The Windermere Catchment Area

Windermere is England’s largest lake and the most famous. It is 17km long and about 1km wide and contains about 314 million cubic meters (69,000 million gallons) of water. The catchment in which it sits is 230.5 square km in extent and contains a number of significant still waters and many rivers and streams. To the north of Windermere lie Grasmere and Rydal with Loughrigg tarn and Elterwater to the north west. Blelham Tarn and Esthwaite Water are located to the west and several other small tarns occur within the catchment.

Windermere Catchment Area

The main inflows into Windermere are Rivers Brathay and Rothay at the north end of the lake, Trout Beck draining the north east side of the catchment and Cunsey Beck which drains the Esthwaite sub- catchment. The main outflow from the catchment into Morecambe Bay is the River Leven.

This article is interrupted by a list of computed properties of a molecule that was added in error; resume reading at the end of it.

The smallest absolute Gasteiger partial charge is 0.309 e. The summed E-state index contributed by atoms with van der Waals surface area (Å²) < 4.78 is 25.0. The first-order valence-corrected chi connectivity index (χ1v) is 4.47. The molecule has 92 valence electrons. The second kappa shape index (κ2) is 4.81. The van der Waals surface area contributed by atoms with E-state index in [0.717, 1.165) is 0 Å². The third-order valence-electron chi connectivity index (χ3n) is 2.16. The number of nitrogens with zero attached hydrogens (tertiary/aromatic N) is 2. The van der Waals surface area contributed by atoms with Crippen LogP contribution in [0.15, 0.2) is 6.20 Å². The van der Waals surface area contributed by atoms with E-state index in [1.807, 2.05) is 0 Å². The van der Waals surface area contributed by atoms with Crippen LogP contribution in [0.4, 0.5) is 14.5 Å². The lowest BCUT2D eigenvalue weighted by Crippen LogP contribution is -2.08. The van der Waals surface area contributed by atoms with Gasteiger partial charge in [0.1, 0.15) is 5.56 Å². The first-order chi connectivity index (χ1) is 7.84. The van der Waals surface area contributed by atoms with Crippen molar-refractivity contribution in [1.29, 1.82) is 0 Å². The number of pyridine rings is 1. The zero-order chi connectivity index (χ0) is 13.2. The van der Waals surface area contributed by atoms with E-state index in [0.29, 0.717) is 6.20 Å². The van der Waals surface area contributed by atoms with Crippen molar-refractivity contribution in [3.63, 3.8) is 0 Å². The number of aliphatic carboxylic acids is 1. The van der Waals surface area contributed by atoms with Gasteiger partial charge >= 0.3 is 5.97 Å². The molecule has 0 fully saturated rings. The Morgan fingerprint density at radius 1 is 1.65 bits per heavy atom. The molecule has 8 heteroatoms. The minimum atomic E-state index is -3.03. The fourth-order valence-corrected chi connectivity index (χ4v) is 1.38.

The surface of Windermere is 40m (130ft) above sea level therefore the bottom of the deeper north basin (with a maximum depth of 64m) is well below sea level. The north basin is separated from the shallower south basin (maximum depth of 42m) by an area of relatively shallow water (average depth 10m) in the centre of the long axis of the lake where Belle Isle and other islands are located. The ferry crosses the lake at this narrow point between Ferry Nab on east side and Ferry Landing on the west side and this is where the FBA has been situated since 1950 (previously the FBA was housed in Wray Castle which now belongs to the National Trust). The two basins function, in many ways, as separate lakes and have differences in water chemistry, water quality, fish populations and other aspects of their biology.